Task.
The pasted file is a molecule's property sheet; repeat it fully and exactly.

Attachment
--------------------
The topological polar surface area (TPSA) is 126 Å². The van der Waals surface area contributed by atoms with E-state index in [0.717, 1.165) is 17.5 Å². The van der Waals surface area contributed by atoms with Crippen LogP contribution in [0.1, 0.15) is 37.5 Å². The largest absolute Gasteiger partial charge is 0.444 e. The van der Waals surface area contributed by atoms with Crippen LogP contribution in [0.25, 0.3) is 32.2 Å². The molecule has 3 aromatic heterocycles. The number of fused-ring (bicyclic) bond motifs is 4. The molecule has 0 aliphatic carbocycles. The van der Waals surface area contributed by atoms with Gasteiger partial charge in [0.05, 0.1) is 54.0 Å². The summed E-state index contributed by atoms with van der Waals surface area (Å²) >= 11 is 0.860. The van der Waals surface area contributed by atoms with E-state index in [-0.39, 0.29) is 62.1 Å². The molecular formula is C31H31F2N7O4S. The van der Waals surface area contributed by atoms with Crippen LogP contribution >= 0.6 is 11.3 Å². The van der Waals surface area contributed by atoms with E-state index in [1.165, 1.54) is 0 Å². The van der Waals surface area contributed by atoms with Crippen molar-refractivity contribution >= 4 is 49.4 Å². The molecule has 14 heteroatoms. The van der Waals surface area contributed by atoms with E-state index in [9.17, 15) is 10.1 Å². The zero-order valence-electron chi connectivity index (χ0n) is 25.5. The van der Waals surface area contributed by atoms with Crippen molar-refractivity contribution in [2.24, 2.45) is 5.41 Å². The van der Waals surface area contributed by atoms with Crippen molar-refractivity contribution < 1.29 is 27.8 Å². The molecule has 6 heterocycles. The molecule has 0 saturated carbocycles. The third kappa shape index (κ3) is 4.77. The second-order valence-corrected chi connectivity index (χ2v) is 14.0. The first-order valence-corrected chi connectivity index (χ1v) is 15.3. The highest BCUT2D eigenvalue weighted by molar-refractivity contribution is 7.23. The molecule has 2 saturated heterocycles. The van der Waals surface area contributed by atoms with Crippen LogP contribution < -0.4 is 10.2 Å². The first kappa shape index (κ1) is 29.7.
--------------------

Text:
The topological polar surface area (TPSA) is 126 Å². The van der Waals surface area contributed by atoms with E-state index in [0.717, 1.165) is 17.5 Å². The van der Waals surface area contributed by atoms with Crippen LogP contribution in [0.1, 0.15) is 37.5 Å². The largest absolute Gasteiger partial charge is 0.444 e. The van der Waals surface area contributed by atoms with Crippen LogP contribution in [0.25, 0.3) is 32.2 Å². The molecule has 3 aromatic heterocycles. The number of fused-ring (bicyclic) bond motifs is 4. The molecule has 0 aliphatic carbocycles. The van der Waals surface area contributed by atoms with Gasteiger partial charge in [0.05, 0.1) is 54.0 Å². The summed E-state index contributed by atoms with van der Waals surface area (Å²) >= 11 is 0.860. The van der Waals surface area contributed by atoms with E-state index in [-0.39, 0.29) is 62.1 Å². The molecular formula is C31H31F2N7O4S. The van der Waals surface area contributed by atoms with Crippen LogP contribution >= 0.6 is 11.3 Å². The van der Waals surface area contributed by atoms with E-state index in [1.165, 1.54) is 0 Å². The van der Waals surface area contributed by atoms with Crippen molar-refractivity contribution >= 4 is 49.4 Å². The molecule has 14 heteroatoms. The van der Waals surface area contributed by atoms with E-state index in [9.17, 15) is 10.1 Å². The zero-order valence-electron chi connectivity index (χ0n) is 25.5. The van der Waals surface area contributed by atoms with Crippen molar-refractivity contribution in [2.24, 2.45) is 5.41 Å². The van der Waals surface area contributed by atoms with Crippen molar-refractivity contribution < 1.29 is 27.8 Å². The molecule has 6 heterocycles. The molecule has 0 saturated carbocycles. The third kappa shape index (κ3) is 4.77. The second-order valence-corrected chi connectivity index (χ2v) is 14.0. The first-order valence-corrected chi connectivity index (χ1v) is 15.3. The highest BCUT2D eigenvalue weighted by molar-refractivity contribution is 7.23. The molecule has 2 saturated heterocycles. The van der Waals surface area contributed by atoms with Crippen LogP contribution < -0.4 is 10.2 Å². The first kappa shape index (κ1) is 29.7.